The case for mandatory composting
It works in San Francisco. And it could work in Boston.
Living in the country, I have the luxury of a backyard compost pile. Right now it’s overflowing with acrid slop, but eventually it will yield dark, rich soil nutrients for the garden. If my potato peels, leftover rice, and parsley stems had been buried in a landfill, deprived of sun or air, those same scraps would have given rise to methane, a potent greenhouse gas that contributes to global warming.
Nationwide, there’s a lot of potential in all that slop. In 2008, Americans generated nearly 32 million tons of food waste, and less than 3 percent of that was composted, according to the US Environmental Protection Agency.
Scattered households with compost heaps won’t make a dent in this problem. But local governments can, and should. Last summer, San Francisco passed the first large-scale municipal composting law in the nation. (Seattle actually began mandating composting earlier, but it exempts businesses and apartment buildings.) Today, San Francisco collects 500 tons of food waste a day, picking up from 225,000 homes and apartments and 7,000 businesses. Scofflaws can be punished with fines from $100 to $1,000.
On pickup days, kitchen scraps get dumped into tightly covered green curbside bins, alongside black ones for trash and blue ones for recyclables. Squeamish customers can line their compost bins with compostable bags. The food waste goes to a processing facility, where it’s turned into high-grade compost. That, plus recycling, is expected to keep about 75 percent of San Francisco’s trash out of landfills this year. For 2020, the goal is 100 percent, or zero waste, which to many people would have been unthinkable not that many years ago.
Besides reducing landfill waste and methane emissions, composting enriches soil and reduces the need for water, fertilizers, and pesticides.
Could a composting law work in Massachusetts? It turns out, it can, and it does. Nantucket has mandated composting for more than a decade, ever since the island’s landfill started running out of space. Food, yard waste, and other organic matter -- about 50 tons a day -- go into a 185-foot-long “digester” that accelerates decomposition to accomplish in three days what normally takes Mother Nature six weeks. Over the past decade, the composting has kept more than 60,000 tons of methane out of the atmosphere, says Nantucket public works director Jeff Willett.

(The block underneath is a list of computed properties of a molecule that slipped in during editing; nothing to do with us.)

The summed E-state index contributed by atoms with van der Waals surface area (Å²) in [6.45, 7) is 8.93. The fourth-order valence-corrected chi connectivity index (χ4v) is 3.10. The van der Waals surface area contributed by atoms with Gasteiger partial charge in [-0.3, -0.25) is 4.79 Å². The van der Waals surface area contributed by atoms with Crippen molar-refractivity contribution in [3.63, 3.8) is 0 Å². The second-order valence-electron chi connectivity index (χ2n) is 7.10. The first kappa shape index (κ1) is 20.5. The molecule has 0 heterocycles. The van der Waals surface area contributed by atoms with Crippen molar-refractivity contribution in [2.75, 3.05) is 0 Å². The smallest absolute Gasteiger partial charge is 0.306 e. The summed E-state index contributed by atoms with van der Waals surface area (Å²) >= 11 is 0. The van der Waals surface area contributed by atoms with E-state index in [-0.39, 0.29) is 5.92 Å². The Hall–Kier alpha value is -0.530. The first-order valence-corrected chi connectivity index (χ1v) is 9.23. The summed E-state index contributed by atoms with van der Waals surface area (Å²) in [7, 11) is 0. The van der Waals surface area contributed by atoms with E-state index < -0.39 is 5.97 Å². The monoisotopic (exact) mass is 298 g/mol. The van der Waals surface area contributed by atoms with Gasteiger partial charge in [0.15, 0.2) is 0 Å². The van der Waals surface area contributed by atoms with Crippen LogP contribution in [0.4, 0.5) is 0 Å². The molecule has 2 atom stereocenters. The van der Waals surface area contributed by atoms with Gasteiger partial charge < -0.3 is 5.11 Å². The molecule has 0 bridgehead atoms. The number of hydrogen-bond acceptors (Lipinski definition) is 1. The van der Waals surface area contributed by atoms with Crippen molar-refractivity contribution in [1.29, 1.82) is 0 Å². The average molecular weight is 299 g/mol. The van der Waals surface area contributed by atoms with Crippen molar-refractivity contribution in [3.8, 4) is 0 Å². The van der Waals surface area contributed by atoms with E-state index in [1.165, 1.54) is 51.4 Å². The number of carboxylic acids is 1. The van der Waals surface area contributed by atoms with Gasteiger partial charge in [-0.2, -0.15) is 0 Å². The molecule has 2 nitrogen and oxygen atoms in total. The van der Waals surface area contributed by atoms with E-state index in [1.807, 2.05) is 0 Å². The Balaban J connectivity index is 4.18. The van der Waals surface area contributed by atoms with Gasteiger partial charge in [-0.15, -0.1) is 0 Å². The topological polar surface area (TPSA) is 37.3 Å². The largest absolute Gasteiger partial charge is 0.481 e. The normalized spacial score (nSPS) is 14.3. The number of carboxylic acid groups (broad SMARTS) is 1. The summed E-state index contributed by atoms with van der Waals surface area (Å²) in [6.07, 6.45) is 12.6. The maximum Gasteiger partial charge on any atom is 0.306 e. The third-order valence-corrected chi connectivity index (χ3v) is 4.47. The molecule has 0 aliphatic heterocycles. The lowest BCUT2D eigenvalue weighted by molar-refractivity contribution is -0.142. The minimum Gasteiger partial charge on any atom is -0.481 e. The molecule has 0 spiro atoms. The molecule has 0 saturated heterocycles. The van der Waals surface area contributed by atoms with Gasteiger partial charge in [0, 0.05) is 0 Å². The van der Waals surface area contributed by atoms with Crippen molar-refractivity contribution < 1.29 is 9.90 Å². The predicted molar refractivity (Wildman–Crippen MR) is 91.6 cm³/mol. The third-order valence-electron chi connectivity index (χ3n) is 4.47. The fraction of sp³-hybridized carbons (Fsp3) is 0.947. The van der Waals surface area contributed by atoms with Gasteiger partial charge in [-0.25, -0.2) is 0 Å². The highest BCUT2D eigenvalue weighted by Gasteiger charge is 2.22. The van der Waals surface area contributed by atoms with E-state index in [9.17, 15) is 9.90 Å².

For island residents, it’s now second nature to divide trash into two streams: recycling and organic waste. They can haul it away themselves for free or pay for a pickup service. “For every 100 tons of trash that comes into our facility, only 8 tons go into the landfill,” Willett says. That’s a 92 percent diversion rate. What’s left? Mostly film plastic, like plastic bags.
Voluntary programs, while helpful, have limited impact. In Cambridge, residents unloaded 44 tons of food scraps last year at two drop-off centers, and 60 Cambridge businesses and institutions compost their food waste through a curbside collection program funded by a grant from the state’s Department of Environmental Protection. Through another MassDEP program, some 200 supermarkets and groceries across the Commonwealth compost about 27,000 tons of food waste per year, saving each store $20,000 to $40,000 annually in disposal costs. But that’s nothing compared with the estimated 1.1 million tons of food waste produced each year by Massachusetts businesses and institutions. (In its forthcoming 2010 solid waste master plan, the state environment department is considering a ban on landfill and incinerator disposal of all commercial food waste.)
Last year, the city of Boston issued a call to the private sector to gauge interest in developing a type of digester operation, pioneered in Toronto, which captures methane gas and then uses it to generate electricity. But Boston environment department director Bryan Glascock says the economic downturn has “sucked a little wind out of the room.”
So why wait for the private sector? The city already pays $80 a ton for private haulers to pick up its 200,000 tons of residential trash annually. That’s about $16 million a year in garbage fees.
So far, San Francisco and Seattle are the only major US cities that require residential organics collection, according to the December issue of BioCycle, although more than 90 cities and towns offer some type of food-waste collection.
Maybe zero waste isn’t a fantasy, after all. Now if we could just do something about those plastic bags.
Aubin Tyler is a freelance writer in Amherst. Send comments to firstname.lastname@example.org.